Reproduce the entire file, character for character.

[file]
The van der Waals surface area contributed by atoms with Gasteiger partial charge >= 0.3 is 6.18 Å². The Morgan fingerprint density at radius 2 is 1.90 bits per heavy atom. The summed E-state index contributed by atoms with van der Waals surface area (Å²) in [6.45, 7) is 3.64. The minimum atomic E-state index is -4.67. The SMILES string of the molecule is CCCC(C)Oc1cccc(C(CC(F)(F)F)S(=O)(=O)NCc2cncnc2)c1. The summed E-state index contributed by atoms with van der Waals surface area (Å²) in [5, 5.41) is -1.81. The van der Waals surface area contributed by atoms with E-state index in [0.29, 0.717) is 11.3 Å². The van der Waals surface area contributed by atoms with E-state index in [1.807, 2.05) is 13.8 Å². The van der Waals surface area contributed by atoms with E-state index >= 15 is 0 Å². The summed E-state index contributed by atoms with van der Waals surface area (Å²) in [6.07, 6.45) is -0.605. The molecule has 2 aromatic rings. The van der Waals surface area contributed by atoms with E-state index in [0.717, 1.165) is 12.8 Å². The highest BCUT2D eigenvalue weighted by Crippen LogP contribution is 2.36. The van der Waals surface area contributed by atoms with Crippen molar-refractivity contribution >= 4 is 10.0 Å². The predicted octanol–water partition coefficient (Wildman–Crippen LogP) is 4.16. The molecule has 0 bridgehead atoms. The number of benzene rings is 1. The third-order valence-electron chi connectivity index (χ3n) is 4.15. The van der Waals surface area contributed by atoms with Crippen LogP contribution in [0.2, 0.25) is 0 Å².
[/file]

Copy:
The van der Waals surface area contributed by atoms with Gasteiger partial charge >= 0.3 is 6.18 Å². The Morgan fingerprint density at radius 2 is 1.90 bits per heavy atom. The summed E-state index contributed by atoms with van der Waals surface area (Å²) in [6.45, 7) is 3.64. The minimum atomic E-state index is -4.67. The SMILES string of the molecule is CCCC(C)Oc1cccc(C(CC(F)(F)F)S(=O)(=O)NCc2cncnc2)c1. The summed E-state index contributed by atoms with van der Waals surface area (Å²) in [5, 5.41) is -1.81. The van der Waals surface area contributed by atoms with E-state index in [0.29, 0.717) is 11.3 Å². The van der Waals surface area contributed by atoms with E-state index in [1.807, 2.05) is 13.8 Å². The van der Waals surface area contributed by atoms with E-state index >= 15 is 0 Å². The summed E-state index contributed by atoms with van der Waals surface area (Å²) in [6.07, 6.45) is -0.605. The molecule has 2 aromatic rings. The van der Waals surface area contributed by atoms with E-state index in [0.717, 1.165) is 12.8 Å². The highest BCUT2D eigenvalue weighted by Crippen LogP contribution is 2.36. The van der Waals surface area contributed by atoms with Crippen molar-refractivity contribution >= 4 is 10.0 Å². The predicted octanol–water partition coefficient (Wildman–Crippen LogP) is 4.16. The molecule has 0 bridgehead atoms. The number of benzene rings is 1. The third-order valence-electron chi connectivity index (χ3n) is 4.15. The van der Waals surface area contributed by atoms with Crippen LogP contribution in [0.2, 0.25) is 0 Å².